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Controversies
August 25, 1999

Surrogate End Points, Health Outcomes, and the Drug-Approval Process for the Treatment of Risk Factors for Cardiovascular Disease

Author Affiliations

Author Affiliations: The Cardiovascular Health Research Unit, the Departments of Medicine (Drs Psaty, Koepsell, Siscovick, and Smith), Epidemiology (Drs Psaty, Weiss, Koepsell, Siscovick, and Heckbert, and Mr Kaplan), Health Services (Drs Psaty, Koepsell, and Wagner), and Biostatistics (Drs Lin and Fleming), University of Washington, Seattle; the Department of Public Health Sciences, Wake Forest University School of Medicine, Winston-Salem, NC (Dr Furberg); the Department of Clinical Epidemiology, Leiden University Medical Center, Leiden, the Netherlands (Dr Rosendaal); and the Center for Health Studies, Group Health Cooperative of Puget Sound, Seattle (Dr Wagner).

 

Controversies Section Editor: Phil B. Fontanarosa, MD, Interim Coeditor.

JAMA. 1999;282(8):786-790. doi:10.1001/jama.282.8.786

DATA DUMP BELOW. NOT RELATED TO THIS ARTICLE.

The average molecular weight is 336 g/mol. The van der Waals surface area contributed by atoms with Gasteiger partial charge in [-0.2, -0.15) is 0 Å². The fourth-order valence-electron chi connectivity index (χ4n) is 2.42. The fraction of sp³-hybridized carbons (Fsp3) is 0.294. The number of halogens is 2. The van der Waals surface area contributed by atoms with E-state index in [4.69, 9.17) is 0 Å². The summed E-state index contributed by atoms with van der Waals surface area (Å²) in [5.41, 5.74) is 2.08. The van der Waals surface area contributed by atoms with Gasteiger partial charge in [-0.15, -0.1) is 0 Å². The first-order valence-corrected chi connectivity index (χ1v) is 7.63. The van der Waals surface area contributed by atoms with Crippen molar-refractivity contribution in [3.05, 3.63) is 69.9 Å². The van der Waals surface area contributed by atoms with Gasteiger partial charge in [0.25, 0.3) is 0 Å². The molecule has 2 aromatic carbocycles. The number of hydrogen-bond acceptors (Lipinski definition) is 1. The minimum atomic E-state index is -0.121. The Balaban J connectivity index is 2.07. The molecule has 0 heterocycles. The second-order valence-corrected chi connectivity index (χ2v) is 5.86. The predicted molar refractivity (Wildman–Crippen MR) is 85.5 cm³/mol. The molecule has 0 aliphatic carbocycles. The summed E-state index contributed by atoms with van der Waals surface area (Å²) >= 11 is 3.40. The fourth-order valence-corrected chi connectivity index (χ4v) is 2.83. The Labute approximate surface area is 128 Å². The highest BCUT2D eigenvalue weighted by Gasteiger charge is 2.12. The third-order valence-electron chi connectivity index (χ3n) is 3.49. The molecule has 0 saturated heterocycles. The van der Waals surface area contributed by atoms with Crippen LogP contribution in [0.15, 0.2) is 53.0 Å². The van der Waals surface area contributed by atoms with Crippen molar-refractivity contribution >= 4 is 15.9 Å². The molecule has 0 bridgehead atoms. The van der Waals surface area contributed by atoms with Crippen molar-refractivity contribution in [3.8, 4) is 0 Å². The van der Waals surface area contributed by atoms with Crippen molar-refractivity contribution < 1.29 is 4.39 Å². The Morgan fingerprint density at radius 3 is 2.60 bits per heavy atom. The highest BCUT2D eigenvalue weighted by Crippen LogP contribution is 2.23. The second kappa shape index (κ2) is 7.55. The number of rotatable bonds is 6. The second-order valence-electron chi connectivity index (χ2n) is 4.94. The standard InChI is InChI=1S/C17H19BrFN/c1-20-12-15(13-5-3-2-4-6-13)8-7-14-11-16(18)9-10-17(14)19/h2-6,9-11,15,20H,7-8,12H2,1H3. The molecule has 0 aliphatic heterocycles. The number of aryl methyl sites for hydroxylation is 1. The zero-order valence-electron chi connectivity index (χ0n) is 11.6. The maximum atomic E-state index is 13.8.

Data on surrogate end points such as blood pressure or body weight have often been used to support the approval of new pharmacologic treatments for cardiovascular risk factors. In small, short-term studies, a new drug reduces the level of a risk factor, and the changes in risk factor levels are interpreted as if the health benefits expected on the basis of those changes will necessarily follow. An editorial on the pharmacotherapy of obesity illustrates the argument1: in the context of discussing the association between appetite suppressant drugs and primary pulmonary hypertension,2 the editorialists used observational evidence on the association of body mass index with mortality and translated data on weight loss in a small, short-term trial of dexfenfluramine3 into an estimate of lives that could be saved by long-term drug therapy for obesity. The US Food and Drug Administration (FDA) approved dexfenfluramine on the basis of this same surrogate end point argument4: "the potential health benefits of anorectic drugs outweigh their risk when considered against the health hazards of obesity."5 When, after the drug was approved, the adverse effects were found to be greater than estimated on the basis of preapproval trials,6,7 the drug was withdrawn. Is this an example of the drug-approval process working well, or does it point to a fundamental flaw in the way drugs are approved?

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